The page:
[EDITORIALS]Come to your senses, NorthNorth Korea seems to have a poor understanding of the present situation. Listening to the North Korean foreign ministry spokesman Tuesday, we got the impression that Pyeongyang was employing a diplomatic tactic that only threatens international society. The spokesman warned that if the normalization negotiations between Japan and North Korea are postponed, Pyeongyang may reconsider its promise of a missile testing moratorium, made through the Sept. 17 Pyeongyang Declaration. The remark, however, is nothing more than a strategy to threaten Japan, which now plays the role of Washington's spokesman, and to induce Japan to break apart from an alliance consisting of Seoul, Tokyo and Washington.
For the past few weeks, international society has pressured the North to dismantle its uranium enrichment program. North Korea, in return, has demanded a nonaggression treaty with the United States, conveying its message through the UN mission and diplomats in China, Russia and Germany. The North persisted in its threat that it will reconsider many security issues, if its will of a nonaggression pact is not realized. Pyeongyang's remarks were indeed more than merely diplomatic rhetoric.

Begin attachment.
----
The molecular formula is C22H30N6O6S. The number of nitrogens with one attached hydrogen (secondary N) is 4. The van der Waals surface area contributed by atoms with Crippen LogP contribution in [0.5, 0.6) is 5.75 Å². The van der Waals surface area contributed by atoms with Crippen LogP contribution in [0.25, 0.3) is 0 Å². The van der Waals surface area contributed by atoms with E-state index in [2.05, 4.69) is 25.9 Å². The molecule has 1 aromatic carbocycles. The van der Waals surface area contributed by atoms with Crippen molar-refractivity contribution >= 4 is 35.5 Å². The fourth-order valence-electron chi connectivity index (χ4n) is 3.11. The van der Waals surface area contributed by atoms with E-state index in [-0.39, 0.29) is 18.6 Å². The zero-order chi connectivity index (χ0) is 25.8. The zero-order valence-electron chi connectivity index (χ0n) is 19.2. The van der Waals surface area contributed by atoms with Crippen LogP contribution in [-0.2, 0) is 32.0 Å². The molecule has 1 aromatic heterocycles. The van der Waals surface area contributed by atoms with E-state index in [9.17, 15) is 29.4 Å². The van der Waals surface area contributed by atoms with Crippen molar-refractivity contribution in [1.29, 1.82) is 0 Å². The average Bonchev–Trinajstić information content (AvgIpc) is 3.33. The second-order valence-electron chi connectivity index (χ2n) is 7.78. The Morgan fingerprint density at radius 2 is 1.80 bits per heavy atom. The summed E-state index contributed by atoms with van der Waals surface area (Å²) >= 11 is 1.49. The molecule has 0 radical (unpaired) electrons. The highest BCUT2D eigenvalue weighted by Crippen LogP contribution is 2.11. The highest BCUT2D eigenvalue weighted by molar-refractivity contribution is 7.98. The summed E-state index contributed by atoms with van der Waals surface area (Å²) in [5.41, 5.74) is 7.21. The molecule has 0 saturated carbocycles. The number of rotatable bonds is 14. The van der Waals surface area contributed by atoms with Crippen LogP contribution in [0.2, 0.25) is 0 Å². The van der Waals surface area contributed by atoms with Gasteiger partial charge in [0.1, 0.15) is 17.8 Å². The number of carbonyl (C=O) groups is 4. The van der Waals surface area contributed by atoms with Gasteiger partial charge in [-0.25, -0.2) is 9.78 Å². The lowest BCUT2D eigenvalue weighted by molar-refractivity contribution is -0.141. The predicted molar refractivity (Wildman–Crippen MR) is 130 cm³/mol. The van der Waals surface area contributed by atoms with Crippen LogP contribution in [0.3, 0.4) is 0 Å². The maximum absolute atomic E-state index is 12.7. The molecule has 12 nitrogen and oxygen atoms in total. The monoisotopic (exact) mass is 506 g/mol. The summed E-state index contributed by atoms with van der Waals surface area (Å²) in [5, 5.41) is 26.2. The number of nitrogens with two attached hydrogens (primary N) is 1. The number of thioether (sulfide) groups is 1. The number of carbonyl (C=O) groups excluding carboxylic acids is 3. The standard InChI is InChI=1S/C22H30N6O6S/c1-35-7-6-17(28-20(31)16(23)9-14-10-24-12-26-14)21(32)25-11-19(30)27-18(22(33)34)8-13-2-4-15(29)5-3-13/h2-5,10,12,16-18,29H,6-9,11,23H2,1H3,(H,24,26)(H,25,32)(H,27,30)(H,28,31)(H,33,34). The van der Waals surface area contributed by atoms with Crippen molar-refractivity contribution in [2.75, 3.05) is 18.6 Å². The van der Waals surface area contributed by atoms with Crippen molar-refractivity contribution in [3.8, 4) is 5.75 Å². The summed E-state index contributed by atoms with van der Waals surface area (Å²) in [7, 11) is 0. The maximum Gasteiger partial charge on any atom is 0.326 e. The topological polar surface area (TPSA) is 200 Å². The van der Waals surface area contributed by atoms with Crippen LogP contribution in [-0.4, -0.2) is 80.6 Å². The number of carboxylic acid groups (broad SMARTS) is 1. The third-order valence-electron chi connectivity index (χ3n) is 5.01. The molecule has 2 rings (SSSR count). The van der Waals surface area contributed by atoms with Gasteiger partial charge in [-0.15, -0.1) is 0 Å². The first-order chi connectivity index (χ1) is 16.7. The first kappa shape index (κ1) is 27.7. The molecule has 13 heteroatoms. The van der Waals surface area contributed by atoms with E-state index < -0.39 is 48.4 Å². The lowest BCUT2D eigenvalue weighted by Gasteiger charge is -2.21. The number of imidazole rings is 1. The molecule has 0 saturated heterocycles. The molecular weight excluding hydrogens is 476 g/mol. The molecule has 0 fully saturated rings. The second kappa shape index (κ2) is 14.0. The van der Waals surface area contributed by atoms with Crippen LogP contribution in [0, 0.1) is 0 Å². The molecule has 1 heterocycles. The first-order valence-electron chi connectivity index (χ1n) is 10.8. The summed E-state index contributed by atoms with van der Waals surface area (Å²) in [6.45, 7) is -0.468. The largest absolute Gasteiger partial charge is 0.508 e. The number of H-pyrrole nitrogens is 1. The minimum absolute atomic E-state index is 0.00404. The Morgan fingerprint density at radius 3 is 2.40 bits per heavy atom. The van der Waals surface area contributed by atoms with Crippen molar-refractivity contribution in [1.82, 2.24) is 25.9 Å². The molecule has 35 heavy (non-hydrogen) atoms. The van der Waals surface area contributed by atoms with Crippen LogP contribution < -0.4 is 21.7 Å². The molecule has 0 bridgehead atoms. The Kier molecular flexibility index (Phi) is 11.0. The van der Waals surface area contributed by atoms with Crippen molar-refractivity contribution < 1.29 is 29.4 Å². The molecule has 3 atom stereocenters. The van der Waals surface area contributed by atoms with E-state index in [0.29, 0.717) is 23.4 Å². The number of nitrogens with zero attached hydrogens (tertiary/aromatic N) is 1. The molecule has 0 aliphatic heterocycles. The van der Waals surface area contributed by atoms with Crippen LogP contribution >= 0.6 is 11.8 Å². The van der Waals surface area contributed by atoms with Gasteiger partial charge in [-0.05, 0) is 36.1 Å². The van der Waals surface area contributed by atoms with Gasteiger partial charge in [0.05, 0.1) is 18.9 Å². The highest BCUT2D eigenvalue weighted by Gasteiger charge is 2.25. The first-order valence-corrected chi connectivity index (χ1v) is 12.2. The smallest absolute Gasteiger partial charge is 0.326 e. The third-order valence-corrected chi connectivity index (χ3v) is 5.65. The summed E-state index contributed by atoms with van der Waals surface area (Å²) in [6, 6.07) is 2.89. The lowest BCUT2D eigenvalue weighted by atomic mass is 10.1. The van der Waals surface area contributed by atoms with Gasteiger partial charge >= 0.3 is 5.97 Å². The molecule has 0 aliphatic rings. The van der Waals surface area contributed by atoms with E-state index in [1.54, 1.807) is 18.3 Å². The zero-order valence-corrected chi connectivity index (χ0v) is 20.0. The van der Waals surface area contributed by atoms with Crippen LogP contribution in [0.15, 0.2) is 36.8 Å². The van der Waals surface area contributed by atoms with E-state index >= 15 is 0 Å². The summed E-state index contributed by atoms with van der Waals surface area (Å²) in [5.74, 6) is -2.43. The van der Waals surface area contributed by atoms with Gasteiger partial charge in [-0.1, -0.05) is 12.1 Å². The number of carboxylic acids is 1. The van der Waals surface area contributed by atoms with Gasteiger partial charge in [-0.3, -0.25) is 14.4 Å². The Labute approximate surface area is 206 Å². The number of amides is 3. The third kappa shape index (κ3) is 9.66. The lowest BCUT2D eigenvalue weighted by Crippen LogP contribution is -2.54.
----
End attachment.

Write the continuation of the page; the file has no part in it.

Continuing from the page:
North Korea must understand that international society's pressure will grow and may be realized after this weekend's Trilateral Coordination and Oversight Group meeting. With elections over, the United States will place its full military and diplomatic powers into its war against Iraq. Even so, U.S. pressure on the North is expected to grow fiercer. An action, not a threat, is possible. In Japan, criticism toward Pyeongyang has become overwhelming ever since the revelation of kidnapped Japanese citizens.
If the North continues to use diplomatic threats, that will only delay the settlement of this nuclear crisis, eventually depriving North Korea of its chances of survival, economic recovery and independence. North Korea no longer has time to play strategic games by using intimidation and deception.
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